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Are smoky summer skies the new normal?

Wildfires from the western U.S. and Canada have filled the sky with smoke over the past several weeks.

DES MOINES, Iowa — The saying "out of the clear blue sky" might need a summertime adjustment to "out of the clear white sky".

Smoke has consistently hovered over Iowa and much of the country this month due to large wildfires in the western United States and Canada.

Those particularly sensitive to air pollution may experience minor issues. For most Iowans, this is nothing more than a visual oddity.

Wildfire smoke turns the sky milky white during the day and unusually colorful at sunrise and sunset.

RELATED: Get the latest forecast from Local 5

Exceptional drought and record-setting heat waves have plagued the western U.S. this summer, setting the stage for an active wildfire season.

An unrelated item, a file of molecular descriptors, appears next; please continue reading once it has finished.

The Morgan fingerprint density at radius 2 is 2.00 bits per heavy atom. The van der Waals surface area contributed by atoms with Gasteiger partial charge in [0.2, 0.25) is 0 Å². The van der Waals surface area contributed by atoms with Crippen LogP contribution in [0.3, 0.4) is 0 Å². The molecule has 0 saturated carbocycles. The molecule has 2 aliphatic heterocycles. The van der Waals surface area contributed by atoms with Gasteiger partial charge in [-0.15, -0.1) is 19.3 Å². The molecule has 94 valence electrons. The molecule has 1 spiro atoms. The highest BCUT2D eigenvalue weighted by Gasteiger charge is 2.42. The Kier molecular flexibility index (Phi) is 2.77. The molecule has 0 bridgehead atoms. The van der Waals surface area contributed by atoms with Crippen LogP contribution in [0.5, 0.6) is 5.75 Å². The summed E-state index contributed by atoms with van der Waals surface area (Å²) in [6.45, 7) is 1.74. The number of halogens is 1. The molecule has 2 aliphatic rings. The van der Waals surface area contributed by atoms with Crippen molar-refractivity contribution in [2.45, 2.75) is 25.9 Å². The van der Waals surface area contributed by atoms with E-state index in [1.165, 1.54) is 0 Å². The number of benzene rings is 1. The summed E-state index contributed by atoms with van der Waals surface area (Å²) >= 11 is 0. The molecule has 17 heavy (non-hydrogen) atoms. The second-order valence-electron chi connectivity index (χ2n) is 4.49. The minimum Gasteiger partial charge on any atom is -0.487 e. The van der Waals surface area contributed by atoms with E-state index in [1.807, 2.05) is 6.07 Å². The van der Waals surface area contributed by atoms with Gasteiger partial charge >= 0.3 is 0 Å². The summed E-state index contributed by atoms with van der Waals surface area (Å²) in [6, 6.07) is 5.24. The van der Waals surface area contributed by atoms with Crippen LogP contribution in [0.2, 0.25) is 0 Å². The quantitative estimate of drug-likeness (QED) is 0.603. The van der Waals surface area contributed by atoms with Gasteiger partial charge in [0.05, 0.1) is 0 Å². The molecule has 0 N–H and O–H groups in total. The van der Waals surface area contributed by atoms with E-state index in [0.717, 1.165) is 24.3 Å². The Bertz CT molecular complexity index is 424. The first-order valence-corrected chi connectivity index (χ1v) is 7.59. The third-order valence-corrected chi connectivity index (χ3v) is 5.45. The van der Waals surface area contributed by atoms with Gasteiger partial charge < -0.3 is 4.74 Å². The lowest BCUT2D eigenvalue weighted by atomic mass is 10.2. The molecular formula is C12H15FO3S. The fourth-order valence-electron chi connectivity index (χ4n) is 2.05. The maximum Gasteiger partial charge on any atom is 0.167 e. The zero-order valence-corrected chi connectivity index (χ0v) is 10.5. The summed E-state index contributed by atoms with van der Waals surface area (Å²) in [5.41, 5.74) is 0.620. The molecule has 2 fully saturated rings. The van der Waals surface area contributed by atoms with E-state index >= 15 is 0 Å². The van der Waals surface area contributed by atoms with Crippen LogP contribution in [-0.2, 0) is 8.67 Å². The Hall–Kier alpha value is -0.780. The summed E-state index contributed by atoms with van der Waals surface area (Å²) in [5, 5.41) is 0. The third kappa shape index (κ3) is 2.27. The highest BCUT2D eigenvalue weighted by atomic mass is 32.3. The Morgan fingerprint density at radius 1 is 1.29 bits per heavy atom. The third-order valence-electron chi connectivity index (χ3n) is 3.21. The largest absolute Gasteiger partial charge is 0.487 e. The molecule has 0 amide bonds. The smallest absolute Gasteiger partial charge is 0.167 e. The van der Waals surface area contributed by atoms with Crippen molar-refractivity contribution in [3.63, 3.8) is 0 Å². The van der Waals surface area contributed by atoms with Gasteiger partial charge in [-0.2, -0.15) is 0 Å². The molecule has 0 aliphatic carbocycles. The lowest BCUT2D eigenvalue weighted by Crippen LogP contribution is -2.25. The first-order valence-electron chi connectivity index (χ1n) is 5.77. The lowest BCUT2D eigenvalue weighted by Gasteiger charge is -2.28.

The largest U.S. wildfire this year is the Bootleg Fire in southern Oregon, which has burned over 360,000 acres and was 30 percent contained on Tuesday.

Wildfires have burned over 2.5 million acres nationwide so far this year. That is 24.2% lower than this point in 2020. 

2020 ended up ranking second behind 2015 for most U.S. acres burned on record in a given year. 

Credit: WOI
The amount of U.S. land burned by wildfires has grown over the past 30 years.

Federal agencies began tracking official wildfire information in 1983. From 1983 to 2003, no more than eight million acres burned in any given year. Since then, that number has been reached in ten of the past seventeen years.

Chances are wildfire numbers will remain high until drought conditions improve. That means a continuous threat to life and property out west, and more smoky summer skies for the rest of the United States.

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